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BLOG: An easy way to CFO indispensability?

Lisa Yoon | Oct. 17, 2011
For CFOs seeking more C-suite recognition, or up-and-coming managers working toward the CFO post, one approach seems clearly advisable: Become indispensable. To those so committed, October's Harvard Business Review offers "Making Yourself Indispensable," by John Zenger, Joseph Folkman and Scott Edinger, of leadership-development consultancy Zenger Folkman.

For CFOs seeking more C-suite recognition, or up-and-coming managers working toward the CFO post, one approach seems clearly advisable: Become indispensable. To those so committed, October's Harvard Business Review offers "Making Yourself Indispensable," by John Zenger, Joseph Folkman and Scott Edinger, of leadership-development consultancy Zenger Folkman.

Reading the article (the full version of which requires a subscription) presents some useful, if perhaps sometimes counterintuitive, thought.

Developing finance leaders, for example, often try to improve in their areas of weakness. But according to the authors, this approach is misguided. Better, they suggest, is to improve the skills that complement that strength, honing it into a profound asset --- a method they describe as the executive equivalent of cross-training in sports. "What makes leaders indispensable to their organizations," they write, "is not being good at many things but being uniquely outstanding at a few things."

That makes sense, considering that no well-regarded, high-profile CFO is known for being invaluable at everything the job description requires. Google Inc.'s Patrick Pichette, for instance, is considered a key player in the company's growth through innovation in ever-expanding Android market and social-networking initiatives. Turnaround and restructuring prowess brought recognition to Timothy McLevish of Kraft Foods. And indeed, McLevish's leadership in Kraft's restructuring and takeover of Cadbury led to a major new appointment in August. He's now chairman of the company's Project Management Office, heading up the separation of the food giant's planned separation into two companies in 2012.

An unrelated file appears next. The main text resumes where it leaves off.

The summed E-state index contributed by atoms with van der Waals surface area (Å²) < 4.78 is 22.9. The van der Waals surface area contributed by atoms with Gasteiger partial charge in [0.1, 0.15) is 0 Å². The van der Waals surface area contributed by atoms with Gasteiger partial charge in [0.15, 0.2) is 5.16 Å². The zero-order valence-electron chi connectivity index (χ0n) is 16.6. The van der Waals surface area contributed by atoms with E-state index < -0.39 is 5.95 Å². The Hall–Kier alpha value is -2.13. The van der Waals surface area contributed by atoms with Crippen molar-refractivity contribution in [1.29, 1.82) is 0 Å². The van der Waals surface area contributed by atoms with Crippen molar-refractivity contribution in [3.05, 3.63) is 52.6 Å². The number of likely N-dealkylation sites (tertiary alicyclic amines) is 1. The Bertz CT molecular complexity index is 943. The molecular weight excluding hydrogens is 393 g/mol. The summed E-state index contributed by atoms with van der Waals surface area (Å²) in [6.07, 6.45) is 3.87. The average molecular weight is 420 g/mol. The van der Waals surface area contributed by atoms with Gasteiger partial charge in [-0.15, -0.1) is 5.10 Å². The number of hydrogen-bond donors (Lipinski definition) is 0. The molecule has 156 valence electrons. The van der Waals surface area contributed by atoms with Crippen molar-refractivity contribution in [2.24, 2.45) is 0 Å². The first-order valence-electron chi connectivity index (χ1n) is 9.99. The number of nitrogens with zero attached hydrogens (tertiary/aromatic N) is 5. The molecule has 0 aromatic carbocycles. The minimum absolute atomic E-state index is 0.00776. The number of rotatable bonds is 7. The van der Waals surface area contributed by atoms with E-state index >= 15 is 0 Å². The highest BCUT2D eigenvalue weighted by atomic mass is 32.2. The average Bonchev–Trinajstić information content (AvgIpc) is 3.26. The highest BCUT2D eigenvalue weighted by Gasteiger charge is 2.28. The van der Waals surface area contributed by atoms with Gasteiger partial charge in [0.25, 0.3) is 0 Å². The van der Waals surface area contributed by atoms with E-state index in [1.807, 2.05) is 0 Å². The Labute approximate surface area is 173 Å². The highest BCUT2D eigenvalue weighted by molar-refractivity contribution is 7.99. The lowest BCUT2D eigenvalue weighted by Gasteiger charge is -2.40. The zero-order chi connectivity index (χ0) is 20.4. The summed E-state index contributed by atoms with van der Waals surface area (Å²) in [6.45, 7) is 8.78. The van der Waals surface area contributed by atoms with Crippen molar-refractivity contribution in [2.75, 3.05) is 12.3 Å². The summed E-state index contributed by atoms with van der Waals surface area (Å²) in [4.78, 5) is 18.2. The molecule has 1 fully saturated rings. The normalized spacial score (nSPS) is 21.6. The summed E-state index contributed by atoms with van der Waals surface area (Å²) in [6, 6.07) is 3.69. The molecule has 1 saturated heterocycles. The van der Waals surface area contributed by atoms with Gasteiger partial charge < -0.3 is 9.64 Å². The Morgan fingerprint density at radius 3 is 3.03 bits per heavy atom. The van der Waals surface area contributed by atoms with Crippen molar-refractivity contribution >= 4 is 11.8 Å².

The authors' idea behind the "cross-training" leadership model is their observation that in athletics, training in two related activities produces greater benefit than can either activity alone. On the surface, the concept naturally extends the conventional leadership development approach: "As a practical matter," the article says, "cross-training for leadership skills is clear-cut: (1) Identify your strengths. (2) Choose a strength to focus on according to its importance to the organization and how passionately you feel about it. (3) Select a complementary behavior you'd like to enhance. (4) Develop it in a linear way."

The rub, however, is a discouragingly complicated Step 3 -- choosing that complementary behavior to enhance. To do that, the authors identify 16 main leadership competencies, each accompanied by up to a dozen complementary behaviors or skills, "whose development will strengthen the core skill." (They categorize the skills under the headings of Character, Personal Capability, Getting Results, Interpersonal Skills and Leading Change.)

Between the main and companion skills the article lists an unwieldy and somewhat confusing array of more than 100 leadership attributes that advancement-minded executives should comb through on the way to making sense of their career path. Making the list even harder to follow, some of the 16 core skills share the same companion skills, while several core skills are listed as complements to yet other core competencies.

 

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